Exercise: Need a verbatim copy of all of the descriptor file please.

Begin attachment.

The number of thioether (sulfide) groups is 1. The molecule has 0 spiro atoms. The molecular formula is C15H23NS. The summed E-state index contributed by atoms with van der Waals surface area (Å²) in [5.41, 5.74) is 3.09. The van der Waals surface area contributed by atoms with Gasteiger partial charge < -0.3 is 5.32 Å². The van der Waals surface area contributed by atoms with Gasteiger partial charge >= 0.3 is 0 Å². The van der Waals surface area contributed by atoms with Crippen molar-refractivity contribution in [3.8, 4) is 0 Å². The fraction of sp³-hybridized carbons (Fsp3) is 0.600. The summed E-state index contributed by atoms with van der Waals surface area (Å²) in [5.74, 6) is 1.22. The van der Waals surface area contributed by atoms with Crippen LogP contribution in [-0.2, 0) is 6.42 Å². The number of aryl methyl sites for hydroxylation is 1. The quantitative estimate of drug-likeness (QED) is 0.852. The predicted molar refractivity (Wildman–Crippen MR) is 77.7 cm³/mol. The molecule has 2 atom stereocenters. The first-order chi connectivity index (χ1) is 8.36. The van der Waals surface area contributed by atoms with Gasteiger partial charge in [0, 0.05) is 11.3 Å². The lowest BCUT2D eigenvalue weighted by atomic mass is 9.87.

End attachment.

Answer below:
The number of thioether (sulfide) groups is 1. The molecule has 0 spiro atoms. The molecular formula is C15H23NS. The summed E-state index contributed by atoms with van der Waals surface area (Å²) in [5.41, 5.74) is 3.09. The van der Waals surface area contributed by atoms with Gasteiger partial charge < -0.3 is 5.32 Å². The van der Waals surface area contributed by atoms with Gasteiger partial charge >= 0.3 is 0 Å². The van der Waals surface area contributed by atoms with Crippen molar-refractivity contribution in [3.8, 4) is 0 Å². The fraction of sp³-hybridized carbons (Fsp3) is 0.600. The summed E-state index contributed by atoms with van der Waals surface area (Å²) in [5.74, 6) is 1.22. The van der Waals surface area contributed by atoms with Crippen LogP contribution in [-0.2, 0) is 6.42 Å². The number of aryl methyl sites for hydroxylation is 1. The quantitative estimate of drug-likeness (QED) is 0.852. The predicted molar refractivity (Wildman–Crippen MR) is 77.7 cm³/mol. The molecule has 2 atom stereocenters. The first-order chi connectivity index (χ1) is 8.36. The van der Waals surface area contributed by atoms with Gasteiger partial charge in [0, 0.05) is 11.3 Å². The lowest BCUT2D eigenvalue weighted by atomic mass is 9.87.